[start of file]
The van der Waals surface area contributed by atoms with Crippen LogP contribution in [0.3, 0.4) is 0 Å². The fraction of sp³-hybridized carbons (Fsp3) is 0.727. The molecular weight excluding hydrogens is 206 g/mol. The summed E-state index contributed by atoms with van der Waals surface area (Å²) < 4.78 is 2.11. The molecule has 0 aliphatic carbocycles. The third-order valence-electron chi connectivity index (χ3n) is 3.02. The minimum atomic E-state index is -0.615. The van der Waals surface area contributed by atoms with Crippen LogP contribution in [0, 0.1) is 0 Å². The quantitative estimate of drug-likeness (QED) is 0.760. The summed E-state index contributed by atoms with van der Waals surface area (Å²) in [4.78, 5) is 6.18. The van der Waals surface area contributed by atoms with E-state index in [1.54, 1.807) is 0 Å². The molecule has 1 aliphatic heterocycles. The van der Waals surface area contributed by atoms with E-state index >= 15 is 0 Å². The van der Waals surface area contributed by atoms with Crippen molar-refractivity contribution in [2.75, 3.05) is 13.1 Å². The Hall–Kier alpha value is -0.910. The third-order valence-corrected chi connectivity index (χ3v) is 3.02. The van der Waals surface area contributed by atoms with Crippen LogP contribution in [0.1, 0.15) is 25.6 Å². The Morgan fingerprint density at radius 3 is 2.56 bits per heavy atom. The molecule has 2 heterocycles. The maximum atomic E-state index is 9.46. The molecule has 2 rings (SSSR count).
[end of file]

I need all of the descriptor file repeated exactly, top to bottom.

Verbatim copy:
The van der Waals surface area contributed by atoms with Crippen LogP contribution in [0.3, 0.4) is 0 Å². The fraction of sp³-hybridized carbons (Fsp3) is 0.727. The molecular weight excluding hydrogens is 206 g/mol. The summed E-state index contributed by atoms with van der Waals surface area (Å²) < 4.78 is 2.11. The molecule has 0 aliphatic carbocycles. The third-order valence-electron chi connectivity index (χ3n) is 3.02. The minimum atomic E-state index is -0.615. The van der Waals surface area contributed by atoms with Crippen LogP contribution in [0, 0.1) is 0 Å². The quantitative estimate of drug-likeness (QED) is 0.760. The summed E-state index contributed by atoms with van der Waals surface area (Å²) in [4.78, 5) is 6.18. The van der Waals surface area contributed by atoms with E-state index in [1.54, 1.807) is 0 Å². The molecule has 1 aliphatic heterocycles. The van der Waals surface area contributed by atoms with E-state index >= 15 is 0 Å². The van der Waals surface area contributed by atoms with Crippen molar-refractivity contribution in [2.75, 3.05) is 13.1 Å². The Hall–Kier alpha value is -0.910. The third-order valence-corrected chi connectivity index (χ3v) is 3.02. The van der Waals surface area contributed by atoms with Crippen LogP contribution in [0.1, 0.15) is 25.6 Å². The Morgan fingerprint density at radius 3 is 2.56 bits per heavy atom. The molecule has 2 heterocycles. The maximum atomic E-state index is 9.46. The molecule has 2 rings (SSSR count).